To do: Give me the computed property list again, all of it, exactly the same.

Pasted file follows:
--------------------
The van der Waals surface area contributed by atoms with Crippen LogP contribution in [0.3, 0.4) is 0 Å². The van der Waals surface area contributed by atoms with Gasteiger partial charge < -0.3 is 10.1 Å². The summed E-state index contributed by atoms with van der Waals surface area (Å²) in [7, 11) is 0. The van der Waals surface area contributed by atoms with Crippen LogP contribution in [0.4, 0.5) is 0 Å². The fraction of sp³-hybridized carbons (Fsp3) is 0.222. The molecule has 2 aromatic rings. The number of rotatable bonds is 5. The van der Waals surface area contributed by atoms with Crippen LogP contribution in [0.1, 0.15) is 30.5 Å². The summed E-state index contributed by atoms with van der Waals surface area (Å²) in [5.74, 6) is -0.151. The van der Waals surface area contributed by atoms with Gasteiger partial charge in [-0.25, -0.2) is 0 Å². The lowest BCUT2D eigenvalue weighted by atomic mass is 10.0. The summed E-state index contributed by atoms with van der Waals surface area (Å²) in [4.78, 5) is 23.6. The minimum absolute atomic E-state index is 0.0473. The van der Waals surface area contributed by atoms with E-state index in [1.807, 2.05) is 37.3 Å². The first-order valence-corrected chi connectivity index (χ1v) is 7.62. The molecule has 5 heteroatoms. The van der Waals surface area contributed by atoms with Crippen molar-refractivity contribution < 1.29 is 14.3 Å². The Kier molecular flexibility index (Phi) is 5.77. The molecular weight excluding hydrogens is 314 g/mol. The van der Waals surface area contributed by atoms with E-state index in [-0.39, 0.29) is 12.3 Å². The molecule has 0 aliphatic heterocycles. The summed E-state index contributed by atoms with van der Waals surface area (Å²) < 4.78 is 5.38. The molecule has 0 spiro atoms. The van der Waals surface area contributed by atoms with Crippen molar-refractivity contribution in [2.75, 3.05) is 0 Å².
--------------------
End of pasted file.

The van der Waals surface area contributed by atoms with Crippen LogP contribution in [0.3, 0.4) is 0 Å². The van der Waals surface area contributed by atoms with Gasteiger partial charge < -0.3 is 10.1 Å². The summed E-state index contributed by atoms with van der Waals surface area (Å²) in [7, 11) is 0. The van der Waals surface area contributed by atoms with Crippen LogP contribution in [0.4, 0.5) is 0 Å². The fraction of sp³-hybridized carbons (Fsp3) is 0.222. The molecule has 2 aromatic rings. The number of rotatable bonds is 5. The van der Waals surface area contributed by atoms with Crippen LogP contribution in [0.1, 0.15) is 30.5 Å². The summed E-state index contributed by atoms with van der Waals surface area (Å²) in [5.74, 6) is -0.151. The van der Waals surface area contributed by atoms with Gasteiger partial charge in [-0.25, -0.2) is 0 Å². The lowest BCUT2D eigenvalue weighted by atomic mass is 10.0. The summed E-state index contributed by atoms with van der Waals surface area (Å²) in [4.78, 5) is 23.6. The minimum absolute atomic E-state index is 0.0473. The van der Waals surface area contributed by atoms with E-state index in [1.807, 2.05) is 37.3 Å². The first-order valence-corrected chi connectivity index (χ1v) is 7.62. The molecule has 5 heteroatoms. The van der Waals surface area contributed by atoms with Crippen molar-refractivity contribution < 1.29 is 14.3 Å². The Kier molecular flexibility index (Phi) is 5.77. The molecular weight excluding hydrogens is 314 g/mol. The van der Waals surface area contributed by atoms with E-state index in [-0.39, 0.29) is 12.3 Å². The molecule has 0 aliphatic heterocycles. The summed E-state index contributed by atoms with van der Waals surface area (Å²) < 4.78 is 5.38. The molecule has 0 spiro atoms. The van der Waals surface area contributed by atoms with Crippen molar-refractivity contribution in [2.75, 3.05) is 0 Å².